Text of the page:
Seorang Hobbit

Finally got around to seeing The Hobbit – it had been embargoed to my sibs and me because our parents wanted to watch it together. Overall it was pretty good, although as with the live-action Lord of the Rings films, I’m not happy with the Jacksonian (for lack of a better word; since he’s not American I can’t really say “Hollywood”) treatment of the characters. Everybody is just outrageously disrespectful. Let’s say if you were being chased by a mugger and you were forced to take shelter in the house of someone you don’t like – you still wouldn’t be so rude to them, right? Whereas Tolkien’s dwarves seem to be big on protocol and courtesy in general. so the worst behaviour in Rivendell is that Thorin speaks “a bit gruffly” to the elves, let alone Elrond.

The big source of unintentional hilarity, however, was the Malay subtitles. I don’t know what it is with captioners in Malaysia, but they’re champions at generating malapropisms. I remember when I was a small child catching a documentary on aquaculture that stated “ikan goreng dilepaskan ke dalam kolam untuk dibesarkan” (fish fry are released into the grow-out ponds). Closer to my main point, a friend who saw The Fellowship of the Ring in a local cinema said that the Ring was “dipalsukan dalam api Mount Doom” (“forged” in the fraudulent sense).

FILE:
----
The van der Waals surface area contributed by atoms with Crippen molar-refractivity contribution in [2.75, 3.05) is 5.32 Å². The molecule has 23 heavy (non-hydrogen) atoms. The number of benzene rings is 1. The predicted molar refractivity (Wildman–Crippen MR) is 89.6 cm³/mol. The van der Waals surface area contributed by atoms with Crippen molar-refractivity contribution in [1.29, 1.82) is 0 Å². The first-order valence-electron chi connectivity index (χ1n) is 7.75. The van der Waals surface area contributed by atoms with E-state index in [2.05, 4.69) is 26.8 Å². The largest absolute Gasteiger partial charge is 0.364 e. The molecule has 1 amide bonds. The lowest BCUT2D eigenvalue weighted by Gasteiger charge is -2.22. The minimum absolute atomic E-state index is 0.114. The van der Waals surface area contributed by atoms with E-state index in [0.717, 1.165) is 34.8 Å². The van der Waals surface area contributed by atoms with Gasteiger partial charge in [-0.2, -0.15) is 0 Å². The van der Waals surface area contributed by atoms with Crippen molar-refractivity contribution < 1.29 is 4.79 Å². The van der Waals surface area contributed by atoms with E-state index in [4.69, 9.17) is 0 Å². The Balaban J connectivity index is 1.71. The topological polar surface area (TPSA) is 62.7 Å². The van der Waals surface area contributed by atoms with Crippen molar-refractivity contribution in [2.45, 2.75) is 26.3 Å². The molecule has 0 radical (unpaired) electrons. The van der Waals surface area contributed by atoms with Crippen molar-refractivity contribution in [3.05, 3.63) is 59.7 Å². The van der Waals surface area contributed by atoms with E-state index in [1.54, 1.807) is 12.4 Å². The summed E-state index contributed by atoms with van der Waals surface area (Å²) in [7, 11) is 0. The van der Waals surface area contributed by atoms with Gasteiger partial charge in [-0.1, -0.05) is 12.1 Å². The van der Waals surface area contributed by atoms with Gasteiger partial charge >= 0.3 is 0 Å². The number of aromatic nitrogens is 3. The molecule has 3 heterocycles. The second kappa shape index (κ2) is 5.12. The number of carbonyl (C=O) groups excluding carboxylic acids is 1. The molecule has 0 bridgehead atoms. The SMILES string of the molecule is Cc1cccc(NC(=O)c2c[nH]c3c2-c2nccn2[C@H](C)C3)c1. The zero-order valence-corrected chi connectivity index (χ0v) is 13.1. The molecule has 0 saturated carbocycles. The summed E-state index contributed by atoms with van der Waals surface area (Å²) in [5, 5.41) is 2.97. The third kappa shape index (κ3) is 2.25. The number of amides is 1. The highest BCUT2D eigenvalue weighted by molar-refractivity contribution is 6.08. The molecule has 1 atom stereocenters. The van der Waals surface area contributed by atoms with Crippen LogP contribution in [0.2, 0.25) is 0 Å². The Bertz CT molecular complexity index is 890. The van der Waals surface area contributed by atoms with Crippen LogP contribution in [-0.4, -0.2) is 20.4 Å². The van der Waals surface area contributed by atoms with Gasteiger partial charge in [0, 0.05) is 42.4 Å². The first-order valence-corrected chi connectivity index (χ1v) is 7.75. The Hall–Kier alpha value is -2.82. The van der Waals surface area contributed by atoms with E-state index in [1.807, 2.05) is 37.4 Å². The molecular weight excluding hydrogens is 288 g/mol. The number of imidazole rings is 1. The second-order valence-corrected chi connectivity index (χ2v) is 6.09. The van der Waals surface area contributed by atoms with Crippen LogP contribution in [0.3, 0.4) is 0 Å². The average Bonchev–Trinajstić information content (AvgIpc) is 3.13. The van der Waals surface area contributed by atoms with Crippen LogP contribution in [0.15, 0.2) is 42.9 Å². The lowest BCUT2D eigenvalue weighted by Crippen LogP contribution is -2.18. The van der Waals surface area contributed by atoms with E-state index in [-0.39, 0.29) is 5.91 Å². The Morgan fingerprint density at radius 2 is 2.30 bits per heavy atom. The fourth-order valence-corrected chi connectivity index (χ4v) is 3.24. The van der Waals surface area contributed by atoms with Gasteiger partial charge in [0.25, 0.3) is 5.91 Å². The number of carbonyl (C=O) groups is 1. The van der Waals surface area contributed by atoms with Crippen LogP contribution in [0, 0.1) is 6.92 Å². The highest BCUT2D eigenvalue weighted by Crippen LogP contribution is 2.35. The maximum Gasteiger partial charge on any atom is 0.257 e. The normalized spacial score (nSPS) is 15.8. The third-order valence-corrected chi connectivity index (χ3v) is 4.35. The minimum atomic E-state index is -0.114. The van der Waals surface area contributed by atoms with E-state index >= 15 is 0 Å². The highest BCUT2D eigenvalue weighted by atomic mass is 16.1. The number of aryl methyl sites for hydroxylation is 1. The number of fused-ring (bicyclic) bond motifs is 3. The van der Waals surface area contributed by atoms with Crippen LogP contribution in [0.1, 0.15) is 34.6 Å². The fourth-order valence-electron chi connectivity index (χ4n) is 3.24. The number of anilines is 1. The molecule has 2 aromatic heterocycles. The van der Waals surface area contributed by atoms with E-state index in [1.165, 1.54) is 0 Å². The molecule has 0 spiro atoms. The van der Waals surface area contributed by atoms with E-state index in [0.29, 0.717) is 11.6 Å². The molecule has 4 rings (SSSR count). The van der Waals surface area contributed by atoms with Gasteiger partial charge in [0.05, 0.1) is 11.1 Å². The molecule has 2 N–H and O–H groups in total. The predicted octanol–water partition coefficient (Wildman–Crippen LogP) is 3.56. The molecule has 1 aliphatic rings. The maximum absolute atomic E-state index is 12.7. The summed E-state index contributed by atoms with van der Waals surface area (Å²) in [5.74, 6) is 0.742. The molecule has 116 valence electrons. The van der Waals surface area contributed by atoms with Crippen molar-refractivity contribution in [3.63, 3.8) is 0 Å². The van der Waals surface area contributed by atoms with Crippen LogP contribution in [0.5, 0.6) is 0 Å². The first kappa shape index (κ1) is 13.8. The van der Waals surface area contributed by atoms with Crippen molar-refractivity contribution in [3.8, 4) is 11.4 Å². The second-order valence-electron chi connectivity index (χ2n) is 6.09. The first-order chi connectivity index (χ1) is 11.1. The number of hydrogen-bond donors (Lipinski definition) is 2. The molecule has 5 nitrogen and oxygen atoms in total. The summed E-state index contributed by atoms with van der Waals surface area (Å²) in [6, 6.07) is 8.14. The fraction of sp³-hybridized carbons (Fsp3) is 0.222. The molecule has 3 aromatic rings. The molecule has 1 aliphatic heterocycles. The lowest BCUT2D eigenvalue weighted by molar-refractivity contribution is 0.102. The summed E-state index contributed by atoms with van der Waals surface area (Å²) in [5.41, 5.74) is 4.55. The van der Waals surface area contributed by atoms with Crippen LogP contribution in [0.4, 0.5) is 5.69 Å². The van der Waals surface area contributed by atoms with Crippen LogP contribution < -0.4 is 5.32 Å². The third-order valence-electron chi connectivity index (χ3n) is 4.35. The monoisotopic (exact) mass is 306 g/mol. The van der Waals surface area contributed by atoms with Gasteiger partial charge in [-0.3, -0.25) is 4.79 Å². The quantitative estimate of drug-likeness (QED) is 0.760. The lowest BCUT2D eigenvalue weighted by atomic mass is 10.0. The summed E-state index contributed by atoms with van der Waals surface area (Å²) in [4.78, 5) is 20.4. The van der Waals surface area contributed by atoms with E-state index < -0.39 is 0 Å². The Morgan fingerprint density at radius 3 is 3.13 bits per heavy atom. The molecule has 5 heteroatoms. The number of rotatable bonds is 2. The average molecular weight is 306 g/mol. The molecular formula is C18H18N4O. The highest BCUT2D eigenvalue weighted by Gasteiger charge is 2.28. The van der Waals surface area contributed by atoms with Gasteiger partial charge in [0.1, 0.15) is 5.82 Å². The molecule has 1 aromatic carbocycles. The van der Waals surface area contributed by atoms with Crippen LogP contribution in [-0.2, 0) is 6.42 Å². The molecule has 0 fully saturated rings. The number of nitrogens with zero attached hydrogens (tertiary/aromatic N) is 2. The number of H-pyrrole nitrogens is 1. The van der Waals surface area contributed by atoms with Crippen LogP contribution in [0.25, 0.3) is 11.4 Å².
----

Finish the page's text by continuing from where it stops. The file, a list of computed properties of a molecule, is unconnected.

There weren’t any such howlers in this movie that we spotted, although the one meaningful error I noticed “caves in the mountains are seldom unoccupied” came out as “jarang didiami”, whereas it should have been “jarang TIDAK [or “tak”? I haven’t noticed if they use contractions in subtitles] didiami”.

The most glaring problem is that the captioners tend to translate the sense of the words in a way that utterly fails to capture the spirit. Radagast is certainly rather a simpleton compared to Gandalf and Saruman, but he is a Maiar, of the Council of the Istari, and deserves better than “Radagast Si Coklat”. Mama asked why we kept laughing every time Radagast was on. “Saruman Si Putih” on the other hand sounds like what you’d name a cat.

(Last night we were looking through my family’s old collaborative diary and absolutely cracking up. According to my second sister at age four, the Malay word for brown is “Milo”.)

Also, instances where something SHOULD have been translated but wasn’t: Among a few other place-names, I really disliked “Great East Road” being translated as “Jalan Great East”. Yes, it’s being used as a proper noun, but why not translate the whole thing as “Jalan Besar Timur”? Jalan Great East sounds like where you’d find the Malaysian HQ of the Great Eastern insurance company.

I barely read Chinese, but I have a suspicion that the Chinese subs were a lot better. My father, who’s the only one in the family who’s fully literate, unfortunately wasn’t paying attention to the subs.

Sigh. Add “movie script translator” to the list of things I’d like to do if I can’t continue in science.

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